As recently as 2003, I went without regular recourse to a bottle of Parker-rated wine. I still shopped with a mental calculator at the “cheap” H-E-B, which was exhausting and emotionally grinding with kids in tow, but that 5 cents here and there does add up. Six madhouse years later, I feel a sense of mild disgruntlement when the wine pantry looks empty (or worse, is stocked only with re-gifted plonk) and a vague hostility whenever my husband goes on about how much cheaper the Southside
H-E-B Plus is than Central Market. Sure, I grouse, but they don’t carry French lentils.
That old saying shirtsleeves to shirtsleeves in three generations feels like an anachronism these days; in the late aughts, it was more like shirtsleeves to shirtsleeves in three years. But what a three years it was! All that ready credit — extended by card companies and mortgage lenders — seemed to come from nowhere and belong to almost everyone by birthright. It began to feel a little shameful to drive an old clunker, to not have the latest iThing. Thriftiness wasn’t a virtue; it was a sign that you weren’t participating in the fabulous global Now. In retrospect, even those of us with a rudimentary understanding of economics should have realized that this was unsustainable, but no one was calling the cops on that party; if we weren’t already in attendance, we planned to get on over there any minute.
I do remember feeling a slight rolling nausea during an edition of NPR’s The Splendid Table, which was touting the subtle wonders of $30-plus bottles of olive oil, as I rounded the on-ramp from I-35 to 281 North — on my way to the Central Market deli, most likely. Gawd, it’s gone too far, I thought, as visions of a young radical Austin motherhood flashed before my eyes.
I did not, however, actually change my freshly acquired consumption habits. It began to seem normal to occasionally have a case of Champagne on hand. I googled recipes for cherimoyas, stocked up on individually wrapped Asian pears and homemade mozzarella, and expected fresh arugula every week. I bought party dresses even when I had no scheduled party to attend — you never knew when an invitation might pop up, and no one was wearing the same dress twice. The balance in my vintage- and thrift-stocked closet tipped decidedly in favor of new. I learned to walk into retail stores without heading straight for the discount racks, to make bold eye contact with sales clerks because I might just buy something full-price and extravagant. I still shopped the markdown racks, sure, but now they were at Neiman Marcus instead of Old Navy. I occasionally thought of Anna Karenina, who threw over the modest ways she associated with her responsible, button-down husband to chase the dashing young military man. But not for long — dinner reservations at 8!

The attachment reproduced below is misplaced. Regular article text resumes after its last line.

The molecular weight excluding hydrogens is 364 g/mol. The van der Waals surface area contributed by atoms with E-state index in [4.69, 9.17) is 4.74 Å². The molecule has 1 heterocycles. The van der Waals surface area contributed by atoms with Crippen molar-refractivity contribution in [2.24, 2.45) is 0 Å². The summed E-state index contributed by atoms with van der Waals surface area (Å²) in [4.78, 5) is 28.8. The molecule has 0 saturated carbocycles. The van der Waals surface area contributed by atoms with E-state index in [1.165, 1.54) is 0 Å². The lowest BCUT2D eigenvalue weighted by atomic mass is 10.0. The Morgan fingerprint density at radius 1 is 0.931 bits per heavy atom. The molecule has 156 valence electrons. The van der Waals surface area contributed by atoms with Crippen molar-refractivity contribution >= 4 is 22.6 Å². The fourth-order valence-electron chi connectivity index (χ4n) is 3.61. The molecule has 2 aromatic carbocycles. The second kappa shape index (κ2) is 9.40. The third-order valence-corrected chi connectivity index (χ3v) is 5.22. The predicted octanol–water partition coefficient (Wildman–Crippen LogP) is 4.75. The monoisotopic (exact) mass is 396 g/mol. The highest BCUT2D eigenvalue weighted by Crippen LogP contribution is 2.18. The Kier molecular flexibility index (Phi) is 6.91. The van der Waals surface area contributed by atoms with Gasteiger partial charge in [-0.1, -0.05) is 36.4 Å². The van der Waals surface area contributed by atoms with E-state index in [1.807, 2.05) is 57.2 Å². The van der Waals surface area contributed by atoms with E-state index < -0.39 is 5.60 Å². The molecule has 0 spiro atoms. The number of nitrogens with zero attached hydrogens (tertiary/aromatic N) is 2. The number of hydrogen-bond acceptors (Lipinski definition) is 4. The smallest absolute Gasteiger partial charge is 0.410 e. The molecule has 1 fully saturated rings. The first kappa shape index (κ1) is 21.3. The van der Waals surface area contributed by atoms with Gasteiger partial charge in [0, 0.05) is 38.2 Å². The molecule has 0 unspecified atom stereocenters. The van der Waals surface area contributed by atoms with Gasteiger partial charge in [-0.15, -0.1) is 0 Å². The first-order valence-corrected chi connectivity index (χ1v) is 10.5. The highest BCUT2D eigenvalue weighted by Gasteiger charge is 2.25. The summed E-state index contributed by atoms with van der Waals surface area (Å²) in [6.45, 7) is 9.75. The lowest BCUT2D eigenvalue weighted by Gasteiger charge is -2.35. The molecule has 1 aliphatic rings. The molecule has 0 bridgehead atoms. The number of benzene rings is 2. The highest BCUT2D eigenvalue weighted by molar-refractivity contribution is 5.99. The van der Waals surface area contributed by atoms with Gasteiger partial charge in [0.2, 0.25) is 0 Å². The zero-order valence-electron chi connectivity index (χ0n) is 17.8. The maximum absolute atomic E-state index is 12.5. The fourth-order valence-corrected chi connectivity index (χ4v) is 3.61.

When the recession took its toll on my family’s income, making us for the time being a single-paycheck household, I remained weirdly stoic — in shock, or deep denial, or just congenitally Midwestern. No problem, I told my husband: We used to live on fideo and canned clams. And, anyway, I miss cooking at home.
It did not take long (read: exactly one trip to the “poor” H-E-B) to realize that this was all brave bullshit talk. While I am, in fact, enjoying cooking at home more, I feel blue when I see the restaurateurs and waiters I know and remember that I’m just passing along the malaise. Although I still admire secondhand fashion on friends, I no longer get the same thrill from digging through musty color-coded racks in search of a Banana Republic wrap dress with the tags still attached, or pristine Jordache bell bottoms. Expensive shoes, it turns out, not only fit better, they wear better, too. And, yes, I do know how to hem my own pants, thank you, but it’s so much more working-woman glamorous to drop them off at the tailor. Crucially, I realize that I might actually identify with some of Paris and Nicole’s deprivation on the telling mid-aughts reality show The Simple Life. Paris, presumably, is surviving the recession just fine.
In spring 2006, Louis C.K.’s short-lived comedy Lucky Louie premiered on HBO. Its struggling blue-collar protagonists and beige set felt distinctly ’70s, the antithesis of glittery, aspirational late-’90s/early aughts series Friends and Sex and the City. The grownups had palpable responsibilities and weighty problems — menial jobs and paychecks that didn’t meet expenses, a child to care for, resentments fueled by the grind of daily compromise. Like real adults. But we were still reveling in an extended adolescence funded by a prosperity we didn’t produce, and that wasn’t actually ours to keep. It’s such a downer, I thought at the time. I wish they’d bring it back. •